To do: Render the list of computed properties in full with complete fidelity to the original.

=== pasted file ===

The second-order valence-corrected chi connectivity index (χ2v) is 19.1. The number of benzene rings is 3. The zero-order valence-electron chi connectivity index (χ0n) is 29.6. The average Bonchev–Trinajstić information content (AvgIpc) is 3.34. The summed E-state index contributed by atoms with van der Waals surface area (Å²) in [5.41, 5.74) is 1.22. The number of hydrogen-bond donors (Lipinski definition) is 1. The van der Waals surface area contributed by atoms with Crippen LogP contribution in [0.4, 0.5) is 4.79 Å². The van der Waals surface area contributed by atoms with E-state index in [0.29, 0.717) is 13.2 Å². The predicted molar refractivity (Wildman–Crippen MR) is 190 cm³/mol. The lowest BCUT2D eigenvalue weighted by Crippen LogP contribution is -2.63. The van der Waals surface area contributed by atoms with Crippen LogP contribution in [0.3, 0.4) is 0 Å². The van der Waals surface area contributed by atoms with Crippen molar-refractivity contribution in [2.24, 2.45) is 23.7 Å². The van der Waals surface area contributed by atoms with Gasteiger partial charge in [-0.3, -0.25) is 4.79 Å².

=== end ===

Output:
The second-order valence-corrected chi connectivity index (χ2v) is 19.1. The number of benzene rings is 3. The zero-order valence-electron chi connectivity index (χ0n) is 29.6. The average Bonchev–Trinajstić information content (AvgIpc) is 3.34. The summed E-state index contributed by atoms with van der Waals surface area (Å²) in [5.41, 5.74) is 1.22. The number of hydrogen-bond donors (Lipinski definition) is 1. The van der Waals surface area contributed by atoms with Crippen LogP contribution in [0.4, 0.5) is 4.79 Å². The van der Waals surface area contributed by atoms with E-state index in [0.29, 0.717) is 13.2 Å². The predicted molar refractivity (Wildman–Crippen MR) is 190 cm³/mol. The lowest BCUT2D eigenvalue weighted by Crippen LogP contribution is -2.63. The van der Waals surface area contributed by atoms with Crippen LogP contribution in [0.3, 0.4) is 0 Å². The van der Waals surface area contributed by atoms with Crippen molar-refractivity contribution in [2.24, 2.45) is 23.7 Å². The van der Waals surface area contributed by atoms with Gasteiger partial charge in [-0.3, -0.25) is 4.79 Å².